Master’s Program in Educational Leadership Helps Expand Teaching Toolbox
Christina Grassi ’20 M.A. is passionate about learning—inspiring her fourth- and fifth-graders to learn, challenging herself to learn and coaching her peers as they strengthen their teaching strategies. She has studied the science behind creating effective math lessons, and she is putting it into practice at Garnet Valley Elementary School.
In her second year of teaching in Garnet Valley School District, Christina decided to enroll in Immaculata’s M.A. in Educational Leadership Program. She noted that the all-online classes were accommodating for a teacher’s schedule. “I could do things on my time, when I felt energetic enough to complete something!” she said, laughing. She also appreciated the seven-week accelerated classes, allowing her to focus on one course at a time. “The program is manageable,” she commented, adding that taking a few summer courses allowed her to complete the M.A. and the math coaching endorsement in just a year and a half.
In addition to the convenience, Christina appreciated the learning opportunities afforded by small classes. “The tight community with other educators stood out to me,” she remarked. “I was eager to hear other perspectives from different districts and teachers with greater levels of experience than I have.” Many of Christina’s professors had served as principals or vice principals, “in the heart of education,” she reflected.
Christina’s studies at IU coincided with her decision to partner with another teacher to write a new fifth grade math curriculum. “I thought it would be a good experience to gain some professional development,” she said. “I was able to be a leader and help teachers reflect on math instruction.”
Christina gained further leadership experience through her coaching principles course. “I knew I wanted to be a leader within my district, and that class gave me the tools I need to help me reach that goal,” she said. The course provided tips on good coaching communication, and Christina applied that knowledge as she coached her colleagues, collaborating with them to plan lessons, review data to improve student performance and try new teaching strategies.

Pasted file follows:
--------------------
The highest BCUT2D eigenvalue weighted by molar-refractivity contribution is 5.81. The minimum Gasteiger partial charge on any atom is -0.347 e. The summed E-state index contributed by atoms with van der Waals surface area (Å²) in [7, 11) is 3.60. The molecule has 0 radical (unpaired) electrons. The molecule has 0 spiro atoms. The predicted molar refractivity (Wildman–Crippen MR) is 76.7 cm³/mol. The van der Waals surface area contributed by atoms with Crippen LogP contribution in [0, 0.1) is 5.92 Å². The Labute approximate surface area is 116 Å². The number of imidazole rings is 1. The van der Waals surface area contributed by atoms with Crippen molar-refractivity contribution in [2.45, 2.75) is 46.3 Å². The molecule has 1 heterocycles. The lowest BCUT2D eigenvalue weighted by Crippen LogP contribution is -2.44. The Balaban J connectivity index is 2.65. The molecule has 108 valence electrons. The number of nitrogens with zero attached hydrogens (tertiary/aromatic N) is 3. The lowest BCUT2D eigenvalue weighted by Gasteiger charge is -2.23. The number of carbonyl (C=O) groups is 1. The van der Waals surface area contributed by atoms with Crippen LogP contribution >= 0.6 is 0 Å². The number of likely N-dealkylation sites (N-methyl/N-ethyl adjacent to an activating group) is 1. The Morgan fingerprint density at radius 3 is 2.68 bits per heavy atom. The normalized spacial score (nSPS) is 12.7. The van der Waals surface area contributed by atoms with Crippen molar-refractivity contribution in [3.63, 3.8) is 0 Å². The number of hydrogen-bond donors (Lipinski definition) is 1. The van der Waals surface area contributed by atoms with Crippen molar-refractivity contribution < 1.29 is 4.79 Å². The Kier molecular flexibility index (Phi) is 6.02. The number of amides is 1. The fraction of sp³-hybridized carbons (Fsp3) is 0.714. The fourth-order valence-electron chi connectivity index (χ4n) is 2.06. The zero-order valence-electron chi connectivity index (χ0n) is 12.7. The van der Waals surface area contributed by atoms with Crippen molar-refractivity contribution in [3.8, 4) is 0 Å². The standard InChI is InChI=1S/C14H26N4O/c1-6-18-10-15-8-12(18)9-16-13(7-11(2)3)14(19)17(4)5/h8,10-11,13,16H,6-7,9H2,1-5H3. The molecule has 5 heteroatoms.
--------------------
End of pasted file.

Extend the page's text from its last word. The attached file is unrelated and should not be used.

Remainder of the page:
Through a math instructional strategies course, Christina expanded her teaching toolbox with innovative ideas, such as math running records. In this method, teachers observe students one-on-one as they solve math problems to see what strategies students are using. This helps teachers see where students are in their thinking processes, how fluent they are with math facts and where they are struggling, and it provides clues about what can help students make progress.
Traditionally, math teachers have invited students to watch and then imitate them to solve problems. However, Christina explained, educators are now shifting to a math workshop model in which teachers often observe what problem-solving strategies students use. “Sometimes change can be scary,” Christina acknowledged, “but if you take baby steps, and lead with positivity, success will come.”
In her coaching classes at IU, Christina learned to affirm teachers who are trying new things to help their students. She finds it rewarding to coach teachers who are more experienced than she is so that she can learn from them herself. “I love gaining different perspectives from different people,” she said. “We’re all in this together, so the more that we support one another in professional learning communities, the more we can help our students succeed.”